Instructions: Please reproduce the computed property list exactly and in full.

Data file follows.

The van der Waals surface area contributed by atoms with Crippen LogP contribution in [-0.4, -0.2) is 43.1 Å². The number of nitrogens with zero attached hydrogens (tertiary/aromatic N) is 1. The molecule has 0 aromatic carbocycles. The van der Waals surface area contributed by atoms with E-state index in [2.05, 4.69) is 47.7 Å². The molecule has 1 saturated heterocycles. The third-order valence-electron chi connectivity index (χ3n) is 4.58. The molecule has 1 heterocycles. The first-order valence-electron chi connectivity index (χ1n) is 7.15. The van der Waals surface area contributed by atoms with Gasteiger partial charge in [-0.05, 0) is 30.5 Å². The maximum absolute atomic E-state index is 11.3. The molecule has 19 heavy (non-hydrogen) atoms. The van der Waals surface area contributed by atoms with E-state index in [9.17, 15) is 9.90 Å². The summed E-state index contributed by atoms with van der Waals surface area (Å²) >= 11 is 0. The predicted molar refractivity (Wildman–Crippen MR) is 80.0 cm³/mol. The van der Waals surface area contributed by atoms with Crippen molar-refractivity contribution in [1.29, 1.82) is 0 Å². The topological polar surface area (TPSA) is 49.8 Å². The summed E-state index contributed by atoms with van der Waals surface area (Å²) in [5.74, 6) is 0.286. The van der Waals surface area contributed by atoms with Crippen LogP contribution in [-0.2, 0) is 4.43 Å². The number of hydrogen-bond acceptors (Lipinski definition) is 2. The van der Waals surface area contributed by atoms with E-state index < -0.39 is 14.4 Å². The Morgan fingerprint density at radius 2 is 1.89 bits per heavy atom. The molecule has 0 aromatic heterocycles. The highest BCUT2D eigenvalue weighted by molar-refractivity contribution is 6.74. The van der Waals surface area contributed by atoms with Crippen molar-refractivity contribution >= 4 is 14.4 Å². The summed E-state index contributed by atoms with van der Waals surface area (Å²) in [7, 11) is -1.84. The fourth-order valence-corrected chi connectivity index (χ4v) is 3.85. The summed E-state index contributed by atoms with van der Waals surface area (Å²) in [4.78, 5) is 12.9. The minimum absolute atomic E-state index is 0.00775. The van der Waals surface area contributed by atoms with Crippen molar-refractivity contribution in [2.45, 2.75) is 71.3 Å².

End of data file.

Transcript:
The van der Waals surface area contributed by atoms with Crippen LogP contribution in [-0.4, -0.2) is 43.1 Å². The number of nitrogens with zero attached hydrogens (tertiary/aromatic N) is 1. The molecule has 0 aromatic carbocycles. The van der Waals surface area contributed by atoms with E-state index in [2.05, 4.69) is 47.7 Å². The molecule has 1 saturated heterocycles. The third-order valence-electron chi connectivity index (χ3n) is 4.58. The molecule has 1 heterocycles. The first-order valence-electron chi connectivity index (χ1n) is 7.15. The van der Waals surface area contributed by atoms with Gasteiger partial charge in [-0.05, 0) is 30.5 Å². The maximum absolute atomic E-state index is 11.3. The molecule has 19 heavy (non-hydrogen) atoms. The van der Waals surface area contributed by atoms with E-state index in [9.17, 15) is 9.90 Å². The summed E-state index contributed by atoms with van der Waals surface area (Å²) >= 11 is 0. The predicted molar refractivity (Wildman–Crippen MR) is 80.0 cm³/mol. The van der Waals surface area contributed by atoms with Crippen molar-refractivity contribution in [1.29, 1.82) is 0 Å². The topological polar surface area (TPSA) is 49.8 Å². The summed E-state index contributed by atoms with van der Waals surface area (Å²) in [5.74, 6) is 0.286. The van der Waals surface area contributed by atoms with Crippen LogP contribution in [-0.2, 0) is 4.43 Å². The number of hydrogen-bond acceptors (Lipinski definition) is 2. The van der Waals surface area contributed by atoms with E-state index < -0.39 is 14.4 Å². The Morgan fingerprint density at radius 2 is 1.89 bits per heavy atom. The molecule has 0 aromatic heterocycles. The highest BCUT2D eigenvalue weighted by molar-refractivity contribution is 6.74. The van der Waals surface area contributed by atoms with Crippen molar-refractivity contribution >= 4 is 14.4 Å². The summed E-state index contributed by atoms with van der Waals surface area (Å²) in [7, 11) is -1.84. The fourth-order valence-corrected chi connectivity index (χ4v) is 3.85. The summed E-state index contributed by atoms with van der Waals surface area (Å²) in [4.78, 5) is 12.9. The minimum absolute atomic E-state index is 0.00775. The van der Waals surface area contributed by atoms with Crippen molar-refractivity contribution in [2.45, 2.75) is 71.3 Å².